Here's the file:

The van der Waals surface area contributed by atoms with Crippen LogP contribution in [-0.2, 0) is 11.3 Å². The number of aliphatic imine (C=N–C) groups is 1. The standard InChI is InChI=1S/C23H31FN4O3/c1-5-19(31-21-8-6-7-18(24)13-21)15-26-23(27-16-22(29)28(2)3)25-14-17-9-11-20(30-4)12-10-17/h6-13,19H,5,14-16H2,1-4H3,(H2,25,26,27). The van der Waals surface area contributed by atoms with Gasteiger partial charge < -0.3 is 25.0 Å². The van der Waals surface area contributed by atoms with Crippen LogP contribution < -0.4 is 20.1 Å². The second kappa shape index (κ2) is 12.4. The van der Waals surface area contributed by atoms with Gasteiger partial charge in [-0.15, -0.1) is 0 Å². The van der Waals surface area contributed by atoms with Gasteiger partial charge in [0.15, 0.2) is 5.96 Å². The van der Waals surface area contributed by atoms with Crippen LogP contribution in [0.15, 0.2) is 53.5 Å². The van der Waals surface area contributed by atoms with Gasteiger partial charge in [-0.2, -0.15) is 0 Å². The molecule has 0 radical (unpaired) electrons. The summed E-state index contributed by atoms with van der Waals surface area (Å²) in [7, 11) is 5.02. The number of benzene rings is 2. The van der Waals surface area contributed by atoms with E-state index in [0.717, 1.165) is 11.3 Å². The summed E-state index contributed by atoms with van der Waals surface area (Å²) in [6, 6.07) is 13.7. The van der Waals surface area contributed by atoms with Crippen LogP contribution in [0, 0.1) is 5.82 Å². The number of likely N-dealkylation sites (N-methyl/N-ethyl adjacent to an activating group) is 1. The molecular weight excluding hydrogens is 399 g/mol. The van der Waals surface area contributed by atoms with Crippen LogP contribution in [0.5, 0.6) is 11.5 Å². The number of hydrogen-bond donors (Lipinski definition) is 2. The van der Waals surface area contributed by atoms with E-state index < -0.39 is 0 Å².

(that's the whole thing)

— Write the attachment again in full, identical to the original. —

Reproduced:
The van der Waals surface area contributed by atoms with Crippen LogP contribution in [-0.2, 0) is 11.3 Å². The number of aliphatic imine (C=N–C) groups is 1. The standard InChI is InChI=1S/C23H31FN4O3/c1-5-19(31-21-8-6-7-18(24)13-21)15-26-23(27-16-22(29)28(2)3)25-14-17-9-11-20(30-4)12-10-17/h6-13,19H,5,14-16H2,1-4H3,(H2,25,26,27). The van der Waals surface area contributed by atoms with Gasteiger partial charge < -0.3 is 25.0 Å². The van der Waals surface area contributed by atoms with Crippen LogP contribution < -0.4 is 20.1 Å². The second kappa shape index (κ2) is 12.4. The van der Waals surface area contributed by atoms with Gasteiger partial charge in [-0.15, -0.1) is 0 Å². The van der Waals surface area contributed by atoms with Gasteiger partial charge in [0.15, 0.2) is 5.96 Å². The van der Waals surface area contributed by atoms with Crippen LogP contribution in [0.15, 0.2) is 53.5 Å². The van der Waals surface area contributed by atoms with Gasteiger partial charge in [-0.2, -0.15) is 0 Å². The molecule has 0 radical (unpaired) electrons. The summed E-state index contributed by atoms with van der Waals surface area (Å²) in [7, 11) is 5.02. The number of benzene rings is 2. The van der Waals surface area contributed by atoms with E-state index in [0.717, 1.165) is 11.3 Å². The summed E-state index contributed by atoms with van der Waals surface area (Å²) in [6, 6.07) is 13.7. The van der Waals surface area contributed by atoms with Crippen LogP contribution in [0, 0.1) is 5.82 Å². The number of likely N-dealkylation sites (N-methyl/N-ethyl adjacent to an activating group) is 1. The molecular weight excluding hydrogens is 399 g/mol. The van der Waals surface area contributed by atoms with Crippen LogP contribution in [0.5, 0.6) is 11.5 Å². The number of hydrogen-bond donors (Lipinski definition) is 2. The van der Waals surface area contributed by atoms with E-state index < -0.39 is 0 Å².